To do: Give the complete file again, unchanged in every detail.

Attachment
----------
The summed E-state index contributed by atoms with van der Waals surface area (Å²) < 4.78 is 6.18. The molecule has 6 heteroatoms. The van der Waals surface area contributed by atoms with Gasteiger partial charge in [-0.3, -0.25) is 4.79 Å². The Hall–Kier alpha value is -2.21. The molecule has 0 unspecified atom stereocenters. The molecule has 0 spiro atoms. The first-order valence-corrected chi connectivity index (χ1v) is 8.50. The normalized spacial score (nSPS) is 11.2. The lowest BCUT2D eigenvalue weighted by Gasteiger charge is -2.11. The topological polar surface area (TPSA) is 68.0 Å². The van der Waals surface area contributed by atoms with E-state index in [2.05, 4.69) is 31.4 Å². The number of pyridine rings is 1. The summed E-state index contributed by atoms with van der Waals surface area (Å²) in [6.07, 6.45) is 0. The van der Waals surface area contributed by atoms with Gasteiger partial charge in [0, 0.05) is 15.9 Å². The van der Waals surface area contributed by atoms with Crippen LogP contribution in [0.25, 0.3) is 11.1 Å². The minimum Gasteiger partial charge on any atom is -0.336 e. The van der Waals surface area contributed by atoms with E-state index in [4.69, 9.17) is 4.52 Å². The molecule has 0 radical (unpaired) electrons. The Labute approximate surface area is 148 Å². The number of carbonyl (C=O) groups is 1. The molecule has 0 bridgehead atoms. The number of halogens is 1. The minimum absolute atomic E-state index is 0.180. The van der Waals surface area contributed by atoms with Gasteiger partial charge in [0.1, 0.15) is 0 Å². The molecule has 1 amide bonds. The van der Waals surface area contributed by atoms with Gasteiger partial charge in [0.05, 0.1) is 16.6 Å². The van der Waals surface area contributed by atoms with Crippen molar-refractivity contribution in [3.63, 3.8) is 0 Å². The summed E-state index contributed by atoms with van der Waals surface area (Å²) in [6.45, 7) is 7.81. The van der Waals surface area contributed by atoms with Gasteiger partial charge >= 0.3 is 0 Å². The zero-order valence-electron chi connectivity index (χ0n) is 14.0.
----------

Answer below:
The summed E-state index contributed by atoms with van der Waals surface area (Å²) < 4.78 is 6.18. The molecule has 6 heteroatoms. The van der Waals surface area contributed by atoms with Gasteiger partial charge in [-0.3, -0.25) is 4.79 Å². The Hall–Kier alpha value is -2.21. The molecule has 0 unspecified atom stereocenters. The molecule has 0 spiro atoms. The first-order valence-corrected chi connectivity index (χ1v) is 8.50. The normalized spacial score (nSPS) is 11.2. The lowest BCUT2D eigenvalue weighted by Gasteiger charge is -2.11. The topological polar surface area (TPSA) is 68.0 Å². The van der Waals surface area contributed by atoms with E-state index in [2.05, 4.69) is 31.4 Å². The number of pyridine rings is 1. The summed E-state index contributed by atoms with van der Waals surface area (Å²) in [6.07, 6.45) is 0. The van der Waals surface area contributed by atoms with Gasteiger partial charge in [0, 0.05) is 15.9 Å². The van der Waals surface area contributed by atoms with Crippen LogP contribution in [0.25, 0.3) is 11.1 Å². The minimum Gasteiger partial charge on any atom is -0.336 e. The van der Waals surface area contributed by atoms with E-state index in [4.69, 9.17) is 4.52 Å². The molecule has 0 radical (unpaired) electrons. The Labute approximate surface area is 148 Å². The number of carbonyl (C=O) groups is 1. The molecule has 0 bridgehead atoms. The number of halogens is 1. The minimum absolute atomic E-state index is 0.180. The van der Waals surface area contributed by atoms with Gasteiger partial charge in [0.1, 0.15) is 0 Å². The molecule has 1 amide bonds. The van der Waals surface area contributed by atoms with Gasteiger partial charge in [0.05, 0.1) is 16.6 Å². The van der Waals surface area contributed by atoms with Crippen molar-refractivity contribution in [3.63, 3.8) is 0 Å². The summed E-state index contributed by atoms with van der Waals surface area (Å²) in [6.45, 7) is 7.81. The van der Waals surface area contributed by atoms with Gasteiger partial charge >= 0.3 is 0 Å². The zero-order valence-electron chi connectivity index (χ0n) is 14.0.